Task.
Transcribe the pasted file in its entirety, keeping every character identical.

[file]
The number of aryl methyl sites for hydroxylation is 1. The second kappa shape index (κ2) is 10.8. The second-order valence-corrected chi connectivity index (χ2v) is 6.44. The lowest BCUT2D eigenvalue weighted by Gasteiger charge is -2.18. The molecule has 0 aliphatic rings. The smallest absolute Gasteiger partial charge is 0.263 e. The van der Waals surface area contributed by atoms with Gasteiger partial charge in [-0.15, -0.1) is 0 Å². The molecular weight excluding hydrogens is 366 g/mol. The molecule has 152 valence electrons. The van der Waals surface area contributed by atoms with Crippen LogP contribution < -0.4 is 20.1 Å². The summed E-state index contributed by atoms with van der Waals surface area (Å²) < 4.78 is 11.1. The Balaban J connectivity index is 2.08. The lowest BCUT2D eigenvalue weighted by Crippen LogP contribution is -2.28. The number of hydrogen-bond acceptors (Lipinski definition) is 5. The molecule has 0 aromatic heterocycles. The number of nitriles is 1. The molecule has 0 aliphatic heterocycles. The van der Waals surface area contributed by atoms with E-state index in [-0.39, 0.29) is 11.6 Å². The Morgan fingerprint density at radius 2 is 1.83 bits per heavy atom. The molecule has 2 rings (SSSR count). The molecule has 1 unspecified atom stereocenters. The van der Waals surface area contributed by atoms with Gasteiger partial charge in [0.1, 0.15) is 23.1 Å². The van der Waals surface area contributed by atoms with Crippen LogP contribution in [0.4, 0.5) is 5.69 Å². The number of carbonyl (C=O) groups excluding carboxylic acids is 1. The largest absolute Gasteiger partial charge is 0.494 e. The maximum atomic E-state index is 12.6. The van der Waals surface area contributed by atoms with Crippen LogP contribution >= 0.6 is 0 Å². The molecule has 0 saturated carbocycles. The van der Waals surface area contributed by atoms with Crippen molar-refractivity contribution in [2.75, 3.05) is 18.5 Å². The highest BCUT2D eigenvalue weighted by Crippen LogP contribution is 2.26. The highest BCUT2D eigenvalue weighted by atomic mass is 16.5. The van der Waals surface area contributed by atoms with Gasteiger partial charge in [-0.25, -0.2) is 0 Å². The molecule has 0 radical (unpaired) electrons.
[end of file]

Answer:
The number of aryl methyl sites for hydroxylation is 1. The second kappa shape index (κ2) is 10.8. The second-order valence-corrected chi connectivity index (χ2v) is 6.44. The lowest BCUT2D eigenvalue weighted by Gasteiger charge is -2.18. The molecule has 0 aliphatic rings. The smallest absolute Gasteiger partial charge is 0.263 e. The van der Waals surface area contributed by atoms with Gasteiger partial charge in [-0.15, -0.1) is 0 Å². The molecular weight excluding hydrogens is 366 g/mol. The molecule has 152 valence electrons. The van der Waals surface area contributed by atoms with Crippen LogP contribution < -0.4 is 20.1 Å². The summed E-state index contributed by atoms with van der Waals surface area (Å²) < 4.78 is 11.1. The Balaban J connectivity index is 2.08. The lowest BCUT2D eigenvalue weighted by Crippen LogP contribution is -2.28. The number of hydrogen-bond acceptors (Lipinski definition) is 5. The molecule has 0 aromatic heterocycles. The number of nitriles is 1. The molecule has 0 aliphatic heterocycles. The van der Waals surface area contributed by atoms with E-state index in [-0.39, 0.29) is 11.6 Å². The Morgan fingerprint density at radius 2 is 1.83 bits per heavy atom. The molecule has 2 rings (SSSR count). The molecule has 1 unspecified atom stereocenters. The van der Waals surface area contributed by atoms with Gasteiger partial charge in [0.1, 0.15) is 23.1 Å². The van der Waals surface area contributed by atoms with Crippen LogP contribution in [0.4, 0.5) is 5.69 Å². The number of carbonyl (C=O) groups excluding carboxylic acids is 1. The largest absolute Gasteiger partial charge is 0.494 e. The maximum atomic E-state index is 12.6. The van der Waals surface area contributed by atoms with Crippen LogP contribution >= 0.6 is 0 Å². The molecule has 0 saturated carbocycles. The van der Waals surface area contributed by atoms with Crippen molar-refractivity contribution in [2.75, 3.05) is 18.5 Å². The highest BCUT2D eigenvalue weighted by Crippen LogP contribution is 2.26. The highest BCUT2D eigenvalue weighted by atomic mass is 16.5. The van der Waals surface area contributed by atoms with Gasteiger partial charge in [-0.25, -0.2) is 0 Å². The molecule has 0 radical (unpaired) electrons.